Political lines drawn on 'historic' LNG bill
Opposition NDP won't support 25-year-deal they claim fails to ensure jobs for British Columbians
VICTORIA — B.C. politicians started debating a multi-billion dollar liquefied natural gas deal Monday which the Liberal government claims will lay the groundwork for the province's future.
The legislature began a special summer sitting to debate Bill 30, the Liquified Natural Gas Project Agreements Act, legislation that would allow the government to enter into a $36-billion LNG agreement.
"We don't have that many opportunities in this legislature to make history," Premier Christy Clark told the House.
"This is one of them."
'We can do better'
The government expects two weeks of debate on the bill, which Finance Minister Mike de Jong described as "one of those defining moments" for B.C.
The government needs legislative approval to enter into an agreement with Pacific NorthWest LNG, a consortium led by Malaysian energy giant Petronas; the company plans to build an LNG export terminal near Prince Rupert.
De Jong cast the 25-year deal as a crucial piece of a plan for the promised economic prosperity Clark laid out in her successful bid for re-election in 2013.
"This is an opportunity for the public, for legislators, to analyse and discuss the documents and legislation that will breathe life into a whole new industry and whole new era of opportunity in B.C.," he told reporters.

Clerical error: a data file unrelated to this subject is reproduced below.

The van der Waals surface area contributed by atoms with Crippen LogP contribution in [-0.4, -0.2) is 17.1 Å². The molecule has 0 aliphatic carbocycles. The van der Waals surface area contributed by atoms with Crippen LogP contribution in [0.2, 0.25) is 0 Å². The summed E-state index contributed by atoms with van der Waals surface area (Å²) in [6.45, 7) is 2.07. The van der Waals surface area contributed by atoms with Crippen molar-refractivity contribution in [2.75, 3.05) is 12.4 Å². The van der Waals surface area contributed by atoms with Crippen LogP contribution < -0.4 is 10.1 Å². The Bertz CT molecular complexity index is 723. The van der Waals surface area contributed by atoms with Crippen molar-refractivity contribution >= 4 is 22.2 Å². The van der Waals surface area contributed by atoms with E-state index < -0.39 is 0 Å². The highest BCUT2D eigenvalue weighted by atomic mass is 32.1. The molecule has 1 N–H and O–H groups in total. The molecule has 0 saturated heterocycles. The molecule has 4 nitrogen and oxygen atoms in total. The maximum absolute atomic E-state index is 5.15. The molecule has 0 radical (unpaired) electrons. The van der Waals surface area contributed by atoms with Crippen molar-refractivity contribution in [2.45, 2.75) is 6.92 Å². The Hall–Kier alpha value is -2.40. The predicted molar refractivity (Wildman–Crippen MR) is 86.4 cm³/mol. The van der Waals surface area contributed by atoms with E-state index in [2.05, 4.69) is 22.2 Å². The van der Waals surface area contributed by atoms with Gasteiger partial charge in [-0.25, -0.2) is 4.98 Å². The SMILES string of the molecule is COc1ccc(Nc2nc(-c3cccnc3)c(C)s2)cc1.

But NDP leader John Horgan claims the deal is bad for the province because it lacks guarantees for B.C. workers and gives up future tax revenues.
"The consequences of this decision that we are making throughout the next number of days will have profound impacts and influences on our children and on our grandchildren," he said.
"The job of the premier is to protect B.C. citizens, protect B.C. resources and build B.C. to be the great place it can be and should be. We can do better."
Under the terms of the 140-page deal, the province would compensate the LNG consortium if future governments:
- Raise income rates for LNG operations.
- Add carbon taxes that specifically target the industry.
- Reduce natural gas tax credits.
- Make changes to rules on greenhouse emissions that financially harm the industry.
If any of those factors were to cause the company financial harm, they could seek compensation of $25 million a year or more.
Jobs in question
De Jong introduced the bill at the start of the special session, but the majority of the afternoon question period was taken up with ongoing questions about the firing of eight ministry of health workers in 2012.
Clark rose to introduce a second reading of the LNG bill, and was interrupted several times by hecklers.
De Jong says the Pacific NorthWest project is expected to result in about 4,500 jobs at peak construction and generate nearly $9 billion in taxes and royalties by 2030.
But Horgan says there are no numbers written into the contract.
And he also pointed to a an environmental statement from Petronas that said Canadian workers would only account for 62 per cent of the onsite workforce overall, an amount that accounts for 2,450 workers.
The project faces a number of hurdles including opposition from native groups who have vowed to fight it in court.
In May, the Lax Kw'alaams Band rejected a $1-billion deal with Pacific NorthWest LNG to build a pipeline and terminal in Prince Rupert.
Last week, those opposed gained another supporter when the Gitga'at First Nation announced it would launch a judicial review of the LNG project, claiming it had been excluded from the provincial environmental assessment. The project is still awaiting federal environmental approvals.